Sunday, July 26, 2015

My Translation of Paul Verlaine's Poem "Clair de Lune"



The Original ("Clair de Lune"):

Votre âme est un paysage choisi
Que vont charmant masques et bergamasques
Jouant du luth et dansant et quasi
Tristes sous leurs déguisements fantasques.

Tout en chantant sur le mode mineur
L’amour vainqueur et la vie opportune,
Ils n’ont pas l’air de croire à leur bonheur
Et leur chanson se mêle au clair de lune.

Au calme clair de lune triste et beau,
Qui fait rêver les oiseaux dans les arbres
Et sangloter d’extase les jets d’eau,
Les grands jets d’eau sveltes parmi les marbres.

My Translation ("Moonlight"):

Your soul is a landscape fair and fine
Where charming masqueraders swarm
Playing the lute and dancing and being almost
Sad beneath their fanciful costume.

Singing together in a minor key
Of love conquests and the life of risks,
In their fortune they do not seem to believe;
And their song melts into the lunar beam.

The quiet moon beam, sad and beautiful,
That lulls the birds in the trees to dream
And makes the fountain jets sob in a spree,
The tall slender jets that soothe the marbles.

This poem is from Paul Verlaine’s 1869 collection of poems “Fetes Galantes”. Paul Verlaine was a French poet associated with the Symbolist movement.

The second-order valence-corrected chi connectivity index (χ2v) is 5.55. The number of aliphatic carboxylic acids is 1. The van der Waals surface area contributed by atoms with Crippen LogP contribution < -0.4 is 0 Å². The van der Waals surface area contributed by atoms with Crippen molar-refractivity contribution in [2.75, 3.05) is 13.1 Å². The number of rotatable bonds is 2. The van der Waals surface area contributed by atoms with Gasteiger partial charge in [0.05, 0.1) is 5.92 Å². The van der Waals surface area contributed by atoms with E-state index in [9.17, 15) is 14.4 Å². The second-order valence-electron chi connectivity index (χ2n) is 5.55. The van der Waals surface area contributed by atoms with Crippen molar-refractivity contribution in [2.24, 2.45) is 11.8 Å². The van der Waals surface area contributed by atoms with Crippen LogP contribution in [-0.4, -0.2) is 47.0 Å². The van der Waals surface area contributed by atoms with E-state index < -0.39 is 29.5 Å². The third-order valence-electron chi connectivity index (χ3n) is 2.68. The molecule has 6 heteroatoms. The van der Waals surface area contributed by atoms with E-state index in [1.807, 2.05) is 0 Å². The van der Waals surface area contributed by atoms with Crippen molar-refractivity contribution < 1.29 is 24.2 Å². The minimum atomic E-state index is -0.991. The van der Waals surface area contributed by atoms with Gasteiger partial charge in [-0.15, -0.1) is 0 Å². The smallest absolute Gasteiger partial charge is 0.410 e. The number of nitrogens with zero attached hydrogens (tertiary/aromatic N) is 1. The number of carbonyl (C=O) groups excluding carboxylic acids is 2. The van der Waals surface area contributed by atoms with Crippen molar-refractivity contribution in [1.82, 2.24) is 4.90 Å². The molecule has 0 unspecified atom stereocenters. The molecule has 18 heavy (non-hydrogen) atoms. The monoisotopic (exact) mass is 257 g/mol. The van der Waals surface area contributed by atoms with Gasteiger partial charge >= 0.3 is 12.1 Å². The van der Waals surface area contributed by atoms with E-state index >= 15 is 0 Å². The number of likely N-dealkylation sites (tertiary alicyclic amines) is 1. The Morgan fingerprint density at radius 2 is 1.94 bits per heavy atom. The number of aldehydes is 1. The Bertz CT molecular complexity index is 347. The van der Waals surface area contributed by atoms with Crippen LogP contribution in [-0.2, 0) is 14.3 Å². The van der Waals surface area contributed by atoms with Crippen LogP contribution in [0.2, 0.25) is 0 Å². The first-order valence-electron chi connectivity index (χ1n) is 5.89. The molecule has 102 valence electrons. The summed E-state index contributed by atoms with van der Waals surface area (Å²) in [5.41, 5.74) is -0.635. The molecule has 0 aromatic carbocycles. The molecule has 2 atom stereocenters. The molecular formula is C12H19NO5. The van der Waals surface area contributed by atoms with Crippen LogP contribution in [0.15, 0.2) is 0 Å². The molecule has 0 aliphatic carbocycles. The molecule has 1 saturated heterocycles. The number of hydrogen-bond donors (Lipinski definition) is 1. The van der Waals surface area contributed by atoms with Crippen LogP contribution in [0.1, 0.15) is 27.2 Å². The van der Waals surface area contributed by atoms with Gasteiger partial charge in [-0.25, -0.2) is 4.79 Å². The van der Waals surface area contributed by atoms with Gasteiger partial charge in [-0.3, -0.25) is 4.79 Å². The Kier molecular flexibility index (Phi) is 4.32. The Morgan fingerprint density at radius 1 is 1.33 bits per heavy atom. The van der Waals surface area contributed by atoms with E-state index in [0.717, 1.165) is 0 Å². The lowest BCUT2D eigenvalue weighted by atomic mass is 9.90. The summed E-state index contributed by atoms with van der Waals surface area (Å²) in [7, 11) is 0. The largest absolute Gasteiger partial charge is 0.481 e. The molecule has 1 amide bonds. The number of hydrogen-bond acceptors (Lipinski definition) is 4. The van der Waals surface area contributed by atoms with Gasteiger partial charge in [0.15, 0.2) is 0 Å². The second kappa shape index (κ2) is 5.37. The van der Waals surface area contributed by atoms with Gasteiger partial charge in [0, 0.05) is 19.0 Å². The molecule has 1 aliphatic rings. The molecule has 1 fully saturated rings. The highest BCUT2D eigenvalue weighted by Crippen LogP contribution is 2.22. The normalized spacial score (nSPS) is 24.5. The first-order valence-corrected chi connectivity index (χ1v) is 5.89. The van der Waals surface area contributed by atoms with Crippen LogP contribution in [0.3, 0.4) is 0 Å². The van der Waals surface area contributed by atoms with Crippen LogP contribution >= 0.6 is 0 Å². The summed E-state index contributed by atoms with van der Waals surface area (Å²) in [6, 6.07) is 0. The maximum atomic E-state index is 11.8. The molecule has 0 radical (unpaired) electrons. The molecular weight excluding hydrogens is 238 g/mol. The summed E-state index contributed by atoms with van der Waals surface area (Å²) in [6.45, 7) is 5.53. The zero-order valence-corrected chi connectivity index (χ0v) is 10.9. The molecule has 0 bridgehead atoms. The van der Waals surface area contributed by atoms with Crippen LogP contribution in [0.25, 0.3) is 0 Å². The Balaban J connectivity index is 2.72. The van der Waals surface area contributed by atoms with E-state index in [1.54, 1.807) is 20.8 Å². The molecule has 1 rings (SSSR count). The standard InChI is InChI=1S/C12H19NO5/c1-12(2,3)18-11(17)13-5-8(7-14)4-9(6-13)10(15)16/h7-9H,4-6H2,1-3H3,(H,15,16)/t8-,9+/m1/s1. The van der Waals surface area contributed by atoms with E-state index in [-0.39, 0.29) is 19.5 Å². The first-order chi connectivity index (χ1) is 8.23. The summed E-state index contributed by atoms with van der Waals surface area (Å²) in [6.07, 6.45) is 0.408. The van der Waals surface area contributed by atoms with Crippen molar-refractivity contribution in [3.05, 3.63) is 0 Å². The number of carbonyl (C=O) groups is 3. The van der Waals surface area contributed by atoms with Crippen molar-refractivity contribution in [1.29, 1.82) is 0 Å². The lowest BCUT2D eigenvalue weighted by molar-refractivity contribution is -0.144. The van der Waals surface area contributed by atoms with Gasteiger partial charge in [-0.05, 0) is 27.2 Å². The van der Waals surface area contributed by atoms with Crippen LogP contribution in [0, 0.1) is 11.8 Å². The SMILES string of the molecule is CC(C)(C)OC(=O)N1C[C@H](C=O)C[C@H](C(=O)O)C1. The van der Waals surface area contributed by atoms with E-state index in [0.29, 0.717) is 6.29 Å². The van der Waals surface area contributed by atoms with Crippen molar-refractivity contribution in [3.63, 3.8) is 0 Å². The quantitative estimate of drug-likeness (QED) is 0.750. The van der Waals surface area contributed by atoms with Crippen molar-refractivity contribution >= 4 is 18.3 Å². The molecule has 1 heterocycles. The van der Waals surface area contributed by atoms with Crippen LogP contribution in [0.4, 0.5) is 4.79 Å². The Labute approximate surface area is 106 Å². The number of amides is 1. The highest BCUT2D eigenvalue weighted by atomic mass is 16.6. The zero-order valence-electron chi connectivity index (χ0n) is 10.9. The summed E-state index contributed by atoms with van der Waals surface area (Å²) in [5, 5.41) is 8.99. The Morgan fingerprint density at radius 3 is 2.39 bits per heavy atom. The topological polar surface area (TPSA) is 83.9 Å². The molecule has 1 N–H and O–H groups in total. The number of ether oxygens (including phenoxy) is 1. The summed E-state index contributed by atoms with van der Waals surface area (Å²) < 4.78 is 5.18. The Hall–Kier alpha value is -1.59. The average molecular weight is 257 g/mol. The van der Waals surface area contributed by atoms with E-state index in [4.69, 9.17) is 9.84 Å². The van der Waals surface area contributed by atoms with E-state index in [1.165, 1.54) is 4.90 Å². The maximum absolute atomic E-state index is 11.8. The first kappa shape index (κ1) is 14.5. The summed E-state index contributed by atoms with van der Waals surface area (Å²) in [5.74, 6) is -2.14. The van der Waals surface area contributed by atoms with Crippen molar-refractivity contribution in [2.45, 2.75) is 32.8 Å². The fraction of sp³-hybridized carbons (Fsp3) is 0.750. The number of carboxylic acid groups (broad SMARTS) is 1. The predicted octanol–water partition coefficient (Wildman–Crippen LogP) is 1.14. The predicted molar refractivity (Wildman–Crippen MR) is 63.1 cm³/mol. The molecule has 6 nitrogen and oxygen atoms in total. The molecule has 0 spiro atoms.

The poem inspired Claude Debussy’s famous piano piece “Clair de Lune”, the third movement of Suite Bergamasque. (Richard Clayderman's rendition of "Clair de Lune")

[Note: The word “bergamasques” in the poem refers to a rustic dance (of the buffoonery kind) originating in Bergamo, Italy. The dance, also known as “bergamask”, is apparently the dance that the clown Bottom refers to in Shakespeare’s play A Midsummer Night’s Dream.]


I love the various moods that this poem evokes, ranging from a mix of gaiety, melancholy and insouciance in the first two stanzas, to a sense of redemption in the last line of the 2nd stanza, and to peace and harmony in the last stanza.

My interpretation of the poem is that the poet is doing some soul searching under the moonlight. He likens his soul to a pretty landscape, which invites all kinds of superficial distractions (masquerades and dancing and singing) and temptations (love conquests and the life of risks), but which is often engulfed in a sense of emptiness (in their fortune they do not seem to believe). But somehow, the soul’s voice finds an audience in Nature (And their song melts into the lunar beam). Peace of mind can readily be found if he can abandon himself to Nature’s embrace (the entire last stanza, where the quiet moon beam symbolizes Nature).


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